Aug 302007
 
Yesterday Peter, one of our MD guys, left the lab after two years. He and his wife are returning to Sweden now that she has completed her study here. All of us will miss his insanely delicate orange-peeling procedure and his absurdly neat notebooks, though I believe we bid adieu to his segment of mini-meeting without any regret. According to Doro, Peter really “stepped it up” in these last two months and should have two papers when we lazy experimentalists get off our butts and finish those projects. So I guess Peter will be hounding Annette and I for those valuable papers.

Dorothee was especially nice and thoughtful, telling Peter how much she appreciated all his hard work. She had come back to town from the cape just to see him off, and even arranged a little party. Before he left, she gave him a little gift, and I really felt the emotion of the occasion.

All of us wish Peter the best, and hope he finds a good job in Stockholm. I suppose Annette and I will have to “step it up” in order to put some good publications in the pipeline for him.

Disclaimer: One of the above paragraphs consists only of lies.

Aug 282007
 
While reading Jane Stemwedel’s musings on the missing gray zone in animal-research discussions, it occurred to me that when taken as a philosophical position, rather than an emotional appeal, the animal-rights people are really demanding that all bioscience be ended. I don’t mean to make the old slippery-slope argument here; rather, I mean to say that when viewed in the light of cold reason, rather than sloppy anthropomorphism, the demand to eliminate animal suffering boils down to a demand to end bioscience research. Although we biochemists investigate life, our tool is death, and we use it constantly.

My objection to the animal-rights crowd hinges on their attribution of equivalent values to human and animal life, or human and animal pain and suffering. If you are willing to accept degrees, to say that a certain amount of animal suffering is tolerable in order to alleviate human suffering, then I am not arguing directly against you. I run into trouble when the crowd says that no outcome justifies animal research, because this argument implies that no research should be performed at all.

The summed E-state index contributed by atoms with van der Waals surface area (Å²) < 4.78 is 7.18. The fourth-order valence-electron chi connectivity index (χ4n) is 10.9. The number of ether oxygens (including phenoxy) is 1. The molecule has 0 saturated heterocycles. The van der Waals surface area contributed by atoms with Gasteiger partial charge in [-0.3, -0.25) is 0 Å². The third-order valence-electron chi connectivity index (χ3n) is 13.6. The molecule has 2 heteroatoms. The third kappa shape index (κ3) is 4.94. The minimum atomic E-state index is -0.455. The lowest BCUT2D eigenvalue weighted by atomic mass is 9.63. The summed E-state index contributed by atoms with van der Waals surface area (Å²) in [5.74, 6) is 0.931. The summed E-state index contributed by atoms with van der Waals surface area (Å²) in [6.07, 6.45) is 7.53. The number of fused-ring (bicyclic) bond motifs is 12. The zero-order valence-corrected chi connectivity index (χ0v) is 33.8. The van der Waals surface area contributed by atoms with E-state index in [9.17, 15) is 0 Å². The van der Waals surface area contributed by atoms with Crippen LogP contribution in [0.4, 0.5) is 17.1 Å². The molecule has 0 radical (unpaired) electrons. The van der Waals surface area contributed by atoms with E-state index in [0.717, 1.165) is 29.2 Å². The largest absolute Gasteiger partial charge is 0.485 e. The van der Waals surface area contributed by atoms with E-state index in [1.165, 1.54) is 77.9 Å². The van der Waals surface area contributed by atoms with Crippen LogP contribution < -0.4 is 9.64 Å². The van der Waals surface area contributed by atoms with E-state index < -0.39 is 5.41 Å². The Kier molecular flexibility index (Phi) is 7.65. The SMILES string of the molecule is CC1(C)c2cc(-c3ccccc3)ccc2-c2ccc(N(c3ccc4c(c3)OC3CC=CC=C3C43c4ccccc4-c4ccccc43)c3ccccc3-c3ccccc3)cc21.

Consider the case of the laboratory mouse. On the one hand, there is an intuitive appeal to the animal-rights argument in their case. “How would you feel,” they might well ask, “if you were locked up in a cage all day and subjected to experiments?” And of course, most of us would not like it at all, but that isn’t relevant because our likes and dislikes are psychological constructs for which it is not clear mice have any equivalent. We’re relatively closely related to mice, and they have behavioral characteristics similar to our own, which leads us to empathize with them, or so it seems. But this is a false empathy; we empathize with the mouse as if it is a human being with human traits and psychology, but this is manifestly not the case. The human mother, even a fecund one, mourns over her dead infant; the mouse mother eats hers. A human behaving as the mouse does would be called depraved, but we do not call the mouse depraved because we recognize that it does not think or feel as a human does. The similarity of responses to stressful stimuli owes more to a coincidence of behavioral evolution than matched psyches. Arguments against research on the basis of perceived empathy are therefore largely empty.

Given that anthropomorphic empathy is a dead end, the next line on animals is that they have intrinsic rights, especially that no animal individual should be used in research that does not help that individual. This implies something else, namely that an animal must consent to be researched upon. As it is impossible for the animal to give consent, we must imagine conditions under which it might give consent and stipulate those as a precondition to research. But on what basis to we attribute these rights? What virtue of a living creature endows it with the right to self-determination?